“When it was first reported it was a typical police shooting story,” Kalven said, where police claim self-defense and announce an investigation, and “at that point the story disappears.” And, typically, a year or 18 months later, the Independent Police Review Authority confirms the self-defense claim, and “by then no one remembers the initial incident.”

“There are an average of 50 police shootings of civilians every year in Chicago, and no one is ever charged,” said Futterman. “Without the video, this would have been just one more of 50 such incidents, where the police blotter defines the narrative and nothing changes.”

Last December, Kalven and Futterman issued a statement revealing the existence of a dash-cam video and calling for its release. Kalven tracked down a witness to the shooting, who said he and other witnesses had been “shooed away” from the scene with no statements or contact information taken.

In February, Kalven obtained a copy of McDonald’s autopsy, which contradicted the official story that McDonald had died of a single gunshot to the chest. In fact, he’d been shot 16 times—as Van Dyke unloaded his service revolver, execution style—while McDonald lay on the ground.

The next month, the City Council approved a $5 million settlement with McDonald’s family, whose attorneys had obtained the video. They said it showed McDonald walking away from police at the time of the shooting, contradicting the police story that he was threatening or had “lunged at” cops. The settlement included a provision keeping the video confidential.

The Rest of the story is at the link.

Posted in Criminal Justice, Institutional Racism, Justice, Open Thread, Police bruality, Police violence, Racial Profiling | Tagged , , , , , , , | 33 Comments

Wednesday Open Thread | Black Women in Television: Isabel Sanford & Esther Rolle

You can’t talk about Black women in television in the 1970’s without talking about Weezie Jefferson and Florida Evans.
Weezie Jefferson was the first time I saw a Black woman on television that a) didn’t have to work and b) had her own maid. Florida Evans was the Black mother in the Projects, but she had a husband, and was a loving and devoted mother/wife.


Subjects: Isabel Sanford, Sherman Hemsley, Mike Evans (Top) Program: "The Jeffersons" Premiering: Saturday, Jan. 18, 8:30-9:00 PM, EST

Subjects: Isabel Sanford, Sherman Hemsley, Mike Evans (Top)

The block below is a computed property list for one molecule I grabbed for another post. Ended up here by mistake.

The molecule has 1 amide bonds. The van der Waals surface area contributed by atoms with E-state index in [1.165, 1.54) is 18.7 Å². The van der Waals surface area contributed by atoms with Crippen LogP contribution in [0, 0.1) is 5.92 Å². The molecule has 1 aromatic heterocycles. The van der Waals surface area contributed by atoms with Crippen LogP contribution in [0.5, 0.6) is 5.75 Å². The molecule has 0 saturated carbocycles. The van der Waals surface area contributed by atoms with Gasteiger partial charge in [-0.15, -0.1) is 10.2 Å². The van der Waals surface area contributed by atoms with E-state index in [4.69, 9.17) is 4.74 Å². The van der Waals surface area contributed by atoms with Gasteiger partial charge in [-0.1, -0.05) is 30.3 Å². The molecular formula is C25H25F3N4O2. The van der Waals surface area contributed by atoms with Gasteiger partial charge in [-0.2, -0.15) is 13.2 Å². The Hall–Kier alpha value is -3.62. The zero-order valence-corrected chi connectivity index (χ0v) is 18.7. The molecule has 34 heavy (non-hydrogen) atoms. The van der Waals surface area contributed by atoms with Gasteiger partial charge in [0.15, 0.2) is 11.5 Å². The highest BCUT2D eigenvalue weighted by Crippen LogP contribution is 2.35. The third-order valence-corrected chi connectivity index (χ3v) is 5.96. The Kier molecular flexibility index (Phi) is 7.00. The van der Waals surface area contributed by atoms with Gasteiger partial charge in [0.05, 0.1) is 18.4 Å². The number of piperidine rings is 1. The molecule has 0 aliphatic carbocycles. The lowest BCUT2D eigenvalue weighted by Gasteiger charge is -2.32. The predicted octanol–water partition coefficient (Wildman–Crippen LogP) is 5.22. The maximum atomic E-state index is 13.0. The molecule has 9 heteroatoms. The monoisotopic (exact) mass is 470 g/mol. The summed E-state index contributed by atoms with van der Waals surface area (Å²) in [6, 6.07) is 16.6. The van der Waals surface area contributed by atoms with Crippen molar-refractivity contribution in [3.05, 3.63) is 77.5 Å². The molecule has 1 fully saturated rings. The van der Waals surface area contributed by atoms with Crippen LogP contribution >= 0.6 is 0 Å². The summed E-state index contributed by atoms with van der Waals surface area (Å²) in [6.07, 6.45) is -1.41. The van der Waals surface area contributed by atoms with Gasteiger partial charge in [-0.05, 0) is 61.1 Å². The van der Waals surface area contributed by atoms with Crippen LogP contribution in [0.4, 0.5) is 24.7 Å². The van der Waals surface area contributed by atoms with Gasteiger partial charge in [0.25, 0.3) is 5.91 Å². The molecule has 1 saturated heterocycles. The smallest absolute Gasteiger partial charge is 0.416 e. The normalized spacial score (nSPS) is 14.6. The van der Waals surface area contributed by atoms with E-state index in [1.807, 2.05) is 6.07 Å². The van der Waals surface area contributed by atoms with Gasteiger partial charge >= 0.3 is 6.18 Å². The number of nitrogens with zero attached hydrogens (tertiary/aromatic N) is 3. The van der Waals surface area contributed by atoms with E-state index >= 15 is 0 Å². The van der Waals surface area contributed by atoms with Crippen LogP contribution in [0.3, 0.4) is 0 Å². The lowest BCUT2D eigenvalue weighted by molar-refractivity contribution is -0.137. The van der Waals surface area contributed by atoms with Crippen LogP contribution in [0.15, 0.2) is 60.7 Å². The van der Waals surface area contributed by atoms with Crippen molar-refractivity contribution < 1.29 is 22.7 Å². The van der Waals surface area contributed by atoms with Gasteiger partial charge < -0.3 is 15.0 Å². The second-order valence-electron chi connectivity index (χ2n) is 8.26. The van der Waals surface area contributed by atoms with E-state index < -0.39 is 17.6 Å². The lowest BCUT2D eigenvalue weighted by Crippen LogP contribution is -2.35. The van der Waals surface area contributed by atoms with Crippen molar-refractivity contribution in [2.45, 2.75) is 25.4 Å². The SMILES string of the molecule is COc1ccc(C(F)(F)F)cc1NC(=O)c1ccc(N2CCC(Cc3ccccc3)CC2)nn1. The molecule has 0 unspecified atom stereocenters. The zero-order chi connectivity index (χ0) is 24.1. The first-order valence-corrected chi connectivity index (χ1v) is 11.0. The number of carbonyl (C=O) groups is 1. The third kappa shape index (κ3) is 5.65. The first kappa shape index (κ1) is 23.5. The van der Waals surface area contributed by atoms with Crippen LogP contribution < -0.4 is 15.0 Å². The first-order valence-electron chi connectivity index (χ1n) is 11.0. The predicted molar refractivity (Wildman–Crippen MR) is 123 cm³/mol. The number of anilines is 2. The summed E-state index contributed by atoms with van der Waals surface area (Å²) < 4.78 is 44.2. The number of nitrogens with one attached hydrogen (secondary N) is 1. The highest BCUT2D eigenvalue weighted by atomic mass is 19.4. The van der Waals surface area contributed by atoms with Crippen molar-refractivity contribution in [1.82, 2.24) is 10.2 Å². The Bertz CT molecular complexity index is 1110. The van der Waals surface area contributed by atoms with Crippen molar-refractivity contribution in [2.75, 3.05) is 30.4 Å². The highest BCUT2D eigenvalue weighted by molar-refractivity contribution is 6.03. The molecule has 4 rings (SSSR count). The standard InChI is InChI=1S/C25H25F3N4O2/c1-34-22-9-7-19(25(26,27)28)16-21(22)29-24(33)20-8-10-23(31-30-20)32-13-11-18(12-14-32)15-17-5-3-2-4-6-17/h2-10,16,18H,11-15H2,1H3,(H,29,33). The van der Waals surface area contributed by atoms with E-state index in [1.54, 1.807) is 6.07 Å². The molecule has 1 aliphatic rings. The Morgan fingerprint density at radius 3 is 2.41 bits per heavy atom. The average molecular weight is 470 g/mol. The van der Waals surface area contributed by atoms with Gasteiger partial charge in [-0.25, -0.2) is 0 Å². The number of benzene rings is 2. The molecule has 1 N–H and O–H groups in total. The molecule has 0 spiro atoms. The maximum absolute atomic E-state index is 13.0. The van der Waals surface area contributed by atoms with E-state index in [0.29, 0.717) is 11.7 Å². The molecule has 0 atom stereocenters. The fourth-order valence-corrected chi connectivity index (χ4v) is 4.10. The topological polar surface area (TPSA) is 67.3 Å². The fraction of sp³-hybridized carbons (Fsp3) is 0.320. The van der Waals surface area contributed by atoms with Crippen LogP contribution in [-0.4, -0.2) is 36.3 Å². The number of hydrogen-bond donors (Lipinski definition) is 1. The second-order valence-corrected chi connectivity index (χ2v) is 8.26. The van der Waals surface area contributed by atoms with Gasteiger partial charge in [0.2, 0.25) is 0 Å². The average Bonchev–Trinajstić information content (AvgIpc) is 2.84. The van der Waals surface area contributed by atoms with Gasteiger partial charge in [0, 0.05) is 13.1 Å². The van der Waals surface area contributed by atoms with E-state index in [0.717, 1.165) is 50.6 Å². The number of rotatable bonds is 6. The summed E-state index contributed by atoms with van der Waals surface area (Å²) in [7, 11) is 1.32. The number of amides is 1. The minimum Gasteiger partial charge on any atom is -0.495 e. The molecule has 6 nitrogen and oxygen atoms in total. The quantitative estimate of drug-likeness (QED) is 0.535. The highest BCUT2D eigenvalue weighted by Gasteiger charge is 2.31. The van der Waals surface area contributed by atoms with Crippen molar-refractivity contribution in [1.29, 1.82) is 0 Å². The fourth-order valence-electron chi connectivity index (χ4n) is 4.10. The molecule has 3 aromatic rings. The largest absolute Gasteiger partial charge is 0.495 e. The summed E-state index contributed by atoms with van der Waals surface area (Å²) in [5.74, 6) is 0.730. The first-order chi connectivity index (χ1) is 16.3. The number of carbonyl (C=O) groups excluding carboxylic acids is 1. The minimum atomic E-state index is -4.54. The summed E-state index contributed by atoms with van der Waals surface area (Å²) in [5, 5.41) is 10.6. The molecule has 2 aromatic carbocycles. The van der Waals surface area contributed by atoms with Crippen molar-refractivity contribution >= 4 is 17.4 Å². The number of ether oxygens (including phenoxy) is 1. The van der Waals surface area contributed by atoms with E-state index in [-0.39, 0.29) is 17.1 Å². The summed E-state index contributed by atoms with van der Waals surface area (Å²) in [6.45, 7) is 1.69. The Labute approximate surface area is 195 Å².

Program: “The Jeffersons”
Premiering: Saturday, Jan. 18, 8:30-9:00 PM, EST

The Jeffersons is an American sitcom that was broadcast on CBS from January 18, 1975, through July 2, 1985, lasting 11 seasons and a total of 253 episodes. The show was produced by the T.A.T. Communications Company from 1975 to 1982 and by Embassy Television from 1982 to 1985. The Jeffersons is one of the longest-running sitcoms in the history of American television.[1][2]

The show focuses on George and Louise Jefferson, an affluent African-American couple living in New York City. The show was launched as the second spin-off of All in the Family, on which the Jeffersons had been the neighbors of Archie and Edith Bunker.

the jeffersons-2

The show was the creation of prolific television producer Norman Lear. However, it was less sharply political in tone than some of his other shows. The Jeffersons eventually evolved into more of a traditional sitcom, relying more on the characters’ interactions with one another than on explicitly political dialogue or storylines. It did, however, tackle a few controversial topics, including racism, suicide, gun control and adult illiteracy. Also, the words “nigger” and “honky” were used occasionally, especially during the earlier seasons.

The Jeffersons had one spin-off, titled Checking In. The short-lived series was centered on the Jeffersons’ housekeeper, Florence. Checking In only lasted four episodes, after which Florence returned to The Jeffersons. The Jeffersons also shared continuity with the show E/R, which featured Lynne Moody, who made a guest appearance in one episode of The Jeffersons as George’s niece. Sherman Hemsley guest-starred as George in two episodes of the series, which lasted for one season.

the jeffersons-1

The show ended in controversy after CBS abruptly canceled the series without allowing for a proper series finale. The cast was not informed until after the July 2, 1985, episode “Red Robins”, and actor Sherman Hemsley said he found out that the show was canceled by reading it in the newspaper.[3] Sanford, who heard about the cancellation through her cousin who read about it in the tabloids, has publicly stated that she found the cancellation with no proper finale to be disrespectful on the network’s part.[4] The cast reunited in a stage play based on the sitcom. In the 1996 series finale of The Fresh Prince of Bel-Air, the Jeffersons made a guest appearance and bought the house from the Banks family. In an episode of Tyler Perry’s House of Payne in 2011, Sherman Hemsley and Marla Gibbs reprised their roles of George Jefferson and Florence Johnston.

the jeffersons-5

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Tuesday Open Thread | Black Women on Television: Diahann Carroll as Julia & Dominique Deveraux